I go with a valve-less N95 (playing by all the rules) and what happens when I enter? They try to make me take it off and put on one of their surgical masks…

      This in late 2021…

      1. Basil Pesto

        I got my 2nd AZ dose last week (in stunning surrounds!) and rocked up with a P2 mask, braced, with a double mask over the top. Was told to remove the P2 mask and replace it with an ordinary surgical mask “in case you brought it in from outside” (?). The nice fellow who gave me the surgical mask, bless him, was wearing an N95. That’s nice. After briefly thinking about what to do I just got on with it because 1. I had a mask brace to help the surgical mask fit better 2. I had a second mask to go over the top, and 3. the building was very well ventilated. Not everyone will be in such propitious circumstances, of course. But, yeah, cluelessness abounds.

      2. none

        They asked me to wear a surgical mask but they were satisfied when I put it on over my N95. I think they mostly want to get everyone wearing the same mask in order to avoid getting into arguments about cloth masks, neck gaiters, etc. I encountered the same thing at a Dr. office a few months ago (had to wear surgical mask over my N95). I’m surprised they made you take off your N95.

      3. PlutoniumKun

        Here in Dublin I got my booster last week in a converted conference hall – very open and airy – not because of great design, but because it was built cheap and functional, but sometimes thats for the best. The booking system was very efficient so there was minimal waits or queuing. All staff had standard surgical masks, no N95’s. Lots of people coming just had simple cloth masks.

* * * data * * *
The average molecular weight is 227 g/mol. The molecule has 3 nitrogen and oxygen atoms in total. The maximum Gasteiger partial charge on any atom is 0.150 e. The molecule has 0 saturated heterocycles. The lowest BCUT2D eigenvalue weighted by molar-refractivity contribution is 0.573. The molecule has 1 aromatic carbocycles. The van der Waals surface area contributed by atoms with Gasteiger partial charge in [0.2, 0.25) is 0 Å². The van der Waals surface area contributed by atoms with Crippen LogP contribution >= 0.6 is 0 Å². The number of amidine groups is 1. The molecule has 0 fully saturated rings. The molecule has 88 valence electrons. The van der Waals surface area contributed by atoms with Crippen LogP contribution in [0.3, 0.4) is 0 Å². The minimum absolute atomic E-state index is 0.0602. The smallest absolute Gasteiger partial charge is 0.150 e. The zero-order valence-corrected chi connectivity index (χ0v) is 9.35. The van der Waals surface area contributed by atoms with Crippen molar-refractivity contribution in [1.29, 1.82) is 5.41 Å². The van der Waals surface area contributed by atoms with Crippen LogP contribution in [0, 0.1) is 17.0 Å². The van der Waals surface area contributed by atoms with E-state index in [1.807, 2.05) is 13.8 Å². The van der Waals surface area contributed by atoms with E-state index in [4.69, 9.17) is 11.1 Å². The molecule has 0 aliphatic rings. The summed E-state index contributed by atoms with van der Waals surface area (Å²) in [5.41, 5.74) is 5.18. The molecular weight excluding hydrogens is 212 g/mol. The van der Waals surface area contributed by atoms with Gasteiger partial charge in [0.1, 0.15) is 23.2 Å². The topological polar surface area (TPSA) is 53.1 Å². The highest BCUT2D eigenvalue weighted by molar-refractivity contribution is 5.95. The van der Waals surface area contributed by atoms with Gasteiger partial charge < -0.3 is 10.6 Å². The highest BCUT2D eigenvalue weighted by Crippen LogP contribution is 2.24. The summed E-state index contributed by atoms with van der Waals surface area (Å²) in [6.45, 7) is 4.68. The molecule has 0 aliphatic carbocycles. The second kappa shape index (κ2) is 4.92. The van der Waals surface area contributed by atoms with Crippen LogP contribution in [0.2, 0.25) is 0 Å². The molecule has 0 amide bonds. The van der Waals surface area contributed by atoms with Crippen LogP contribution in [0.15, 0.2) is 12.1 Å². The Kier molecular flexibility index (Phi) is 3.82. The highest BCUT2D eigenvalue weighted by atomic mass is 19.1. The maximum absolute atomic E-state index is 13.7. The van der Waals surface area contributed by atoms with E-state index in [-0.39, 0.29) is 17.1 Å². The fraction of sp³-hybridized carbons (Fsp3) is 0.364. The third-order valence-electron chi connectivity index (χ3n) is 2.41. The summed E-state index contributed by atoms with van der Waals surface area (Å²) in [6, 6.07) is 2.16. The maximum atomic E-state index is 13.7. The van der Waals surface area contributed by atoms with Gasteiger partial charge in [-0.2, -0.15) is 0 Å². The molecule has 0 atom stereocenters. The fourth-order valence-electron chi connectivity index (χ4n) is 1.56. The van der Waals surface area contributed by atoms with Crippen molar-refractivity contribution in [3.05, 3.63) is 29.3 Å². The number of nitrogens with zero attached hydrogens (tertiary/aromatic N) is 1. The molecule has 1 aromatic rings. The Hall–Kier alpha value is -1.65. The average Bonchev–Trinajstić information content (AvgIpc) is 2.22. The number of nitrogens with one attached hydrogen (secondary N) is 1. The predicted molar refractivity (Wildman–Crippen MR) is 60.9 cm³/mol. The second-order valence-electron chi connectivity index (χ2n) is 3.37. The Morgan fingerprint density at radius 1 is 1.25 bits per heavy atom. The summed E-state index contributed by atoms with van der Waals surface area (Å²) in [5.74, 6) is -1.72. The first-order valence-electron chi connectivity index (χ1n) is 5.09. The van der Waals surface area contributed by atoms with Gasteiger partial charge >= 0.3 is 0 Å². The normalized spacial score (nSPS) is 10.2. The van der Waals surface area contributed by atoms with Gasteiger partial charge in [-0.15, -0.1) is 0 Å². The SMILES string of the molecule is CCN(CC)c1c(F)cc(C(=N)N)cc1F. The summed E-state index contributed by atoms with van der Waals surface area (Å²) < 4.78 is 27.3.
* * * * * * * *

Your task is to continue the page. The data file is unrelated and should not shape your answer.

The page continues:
My original shots were in a local clinic. The first time they messed up the appointments so lots of people were crowded into a waiting room, mixing with ‘regular’ patients (its a deprived area, so many were in poor physical condition to put it mildly). I sidled out and waited in a stairwell. The second time everyone waited outside in the sunshine (fortunately, we had a pleasant summer) it was much better and safer.

        Masking is still pretty much universal here in public areas in Ireland, although there is a huge variation in mask quality. Lots of nose-hangers, etc.

      4. Roger Blakely

        Respirators are the way to go. N95s are good, but half-face elastomeric cartridge respirators with particulate filters (painters masks) from Home Depot are even better.

        Getting a whiff of Omicron may be the best. Give the immune system a chance to identify it. The problem comes when people get hit with too much virus at once. Respirators are not perfect, but the outcome will be better.

        1. jonboinAR

          Everyone does realize, I hope, that wearing a respirator will help one from becoming infected, probably quite effectively, but will do nothing to prevent one from passing Covid if one has already contracted the disease but doesn’t know it, yet. With a respirator (one of those masks with a valve), the exhaled air is unfiltered. Thus, probably the main reason for the public safety imperative to wear masks universally, trying to stop individuals from passing Covid to several others, or “super-spreading”, is completely mitigated by wearing a respirator. For the public safety benefit, you might as well not be wearing anything, or maybe a tee shirt mask.